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Latin America

White House: Trump only joking about sending troops to Mexico to deal with "bad hombres"

Trump said he might send troops during an hour long conversation with Mexican President Enrique Pena Nieto on Jan. 27.
2 Feb 2017 – 09:23 AM EST
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U.S. Republican presidential nominee Donald Trump and Mexico's President Enrique Pena Nieto arrive for a press conference at the Los Pinos residence in Mexico City, Mexico, August 31, 2016. Crédito: REUTERS/Henry Romero

WASHINGTON - A White House official is confirming that President Donald Trump told Mexican President Enrique Pena Nieto that he might send U.S. troops to deal with "bad hombres down there" if the Mexican military doesn't.

But, the official says the remark was meant to be "lighthearted" and was a reference to cooperation between the countries in fighting drug cartels.

The Associated Press first reported Wednesday that Trump made the comment in an hourlong conversation with Mexican President Enrique Pena Nieto on Jan. 27.

"You have a bunch of bad hombres down there," Trump told Pena Nieto, according to an excerpt of the call given to AP. "You aren't doing enough to stop them. I think your military is scared. Our military isn't, so I just might send them down to take care of it."

The official spoke on condition of anonymity because he was not authorized to discuss the details publicly, said "those comments, while lighthearted, were part of a discussion about how the United States and Mexico could work collaboratively to combat drug cartels and other criminal elements, and make the border more secure."

The official described the conversation as "pleasant and constructive."

The phone call between the leaders was intended to patch things up between the new president and his ally. The two have had a series of public spats over Trump's determination to have Mexico pay for the planned border wall, something Mexico steadfastly refuses to agree to. Before the phone call, Pena Nieto canceled a planned visit to the United States.

The excerpt of the call viewed by AP did not detail who exactly Trump considered "bad hombres," nor did it make clear the tone and context of the remark. It also did not contain Mexican President Enrique Pena Nieto's response. Mexico denies that Trump's remarks were threatening.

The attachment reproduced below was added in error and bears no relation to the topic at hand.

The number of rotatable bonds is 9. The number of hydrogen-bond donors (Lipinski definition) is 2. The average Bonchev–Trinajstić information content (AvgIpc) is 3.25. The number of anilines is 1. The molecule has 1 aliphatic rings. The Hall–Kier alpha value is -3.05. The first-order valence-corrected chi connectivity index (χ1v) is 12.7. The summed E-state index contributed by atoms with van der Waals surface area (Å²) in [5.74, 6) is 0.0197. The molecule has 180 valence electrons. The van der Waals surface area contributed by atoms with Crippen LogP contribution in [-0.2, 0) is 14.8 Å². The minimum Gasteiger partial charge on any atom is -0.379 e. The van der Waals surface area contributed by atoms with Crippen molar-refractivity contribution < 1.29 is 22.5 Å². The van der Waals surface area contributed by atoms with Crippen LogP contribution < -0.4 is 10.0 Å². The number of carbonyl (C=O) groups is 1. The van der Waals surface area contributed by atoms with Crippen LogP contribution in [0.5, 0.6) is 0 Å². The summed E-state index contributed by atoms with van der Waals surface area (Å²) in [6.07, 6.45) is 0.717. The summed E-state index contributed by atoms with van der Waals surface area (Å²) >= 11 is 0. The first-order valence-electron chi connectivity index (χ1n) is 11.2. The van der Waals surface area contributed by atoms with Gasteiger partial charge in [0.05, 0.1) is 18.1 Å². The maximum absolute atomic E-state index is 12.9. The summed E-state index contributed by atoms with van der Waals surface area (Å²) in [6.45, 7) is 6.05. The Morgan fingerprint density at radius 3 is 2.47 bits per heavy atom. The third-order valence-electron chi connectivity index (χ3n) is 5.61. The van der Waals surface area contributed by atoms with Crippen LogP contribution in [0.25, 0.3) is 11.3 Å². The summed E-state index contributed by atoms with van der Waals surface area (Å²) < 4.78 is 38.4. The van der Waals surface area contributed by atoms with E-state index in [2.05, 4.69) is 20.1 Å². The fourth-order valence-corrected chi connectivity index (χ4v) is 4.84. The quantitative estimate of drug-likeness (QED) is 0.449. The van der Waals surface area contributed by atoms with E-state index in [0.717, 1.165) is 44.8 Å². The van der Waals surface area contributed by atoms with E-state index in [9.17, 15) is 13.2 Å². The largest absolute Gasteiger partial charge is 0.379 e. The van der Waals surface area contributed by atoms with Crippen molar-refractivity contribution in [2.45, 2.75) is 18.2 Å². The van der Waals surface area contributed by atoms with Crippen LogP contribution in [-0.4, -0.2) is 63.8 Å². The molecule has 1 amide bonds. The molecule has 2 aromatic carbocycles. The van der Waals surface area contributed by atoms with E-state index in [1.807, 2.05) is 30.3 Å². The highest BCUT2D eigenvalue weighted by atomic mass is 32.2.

Still, the excerpt offers a rare and striking look at how the new president is conducting diplomacy behind closed doors. Trump's remarks suggest he is using the same tough and blunt talk with world leaders that he used to rally crowds on the campaign trail.

Eduardo Sanchez, spokesman for Mexico's presidential office, denied the tone of the conversation was hostile or humiliating, saying it was respectful.

"It is absolutely false that the president of the United States threatened to send troops to Mexico," Sanchez said in an interview with Radio Formula on Wednesday night.

The Mexican Foreign Relations Department had earlier told The AP: "The negative statements you refer to did not occur during said telephone call. On the contrary, the tone was constructive."

The Mexican website Aristegui Noticias on Tuesday published a similar account of the phone call, based on the reporting of journalist Dolia Estevez. The report described Trump as humiliating Pena Nieto in a confrontational conversation.

The fresh fight with Mexico last week arose over trade as the White House talked of a 20 percent tax on imports from the key U.S. ally to finance the wall after Pena Nieto abruptly scrapped his Jan. 31 trip to Washington.

The U.S. and Mexico conduct some $1.6 billion a day in cross-border trade, and cooperate on everything from migration to anti-drug enforcement to major environmental issues.

Trump tasked his son-in-law and senior adviser, Jared Kushner — a real estate executive with no foreign policy experience — with managing the ongoing dispute, according to an administration official with knowledge of the call.

At a press conference with British Prime Minister Theresa May last week, Trump described his call with Pena Nieto as "friendly."

In a statement, the White House said the two leaders acknowledged their "clear and very public differences" and agreed to work through the immigration disagreement as part of broader discussions on the relationship between their countries.

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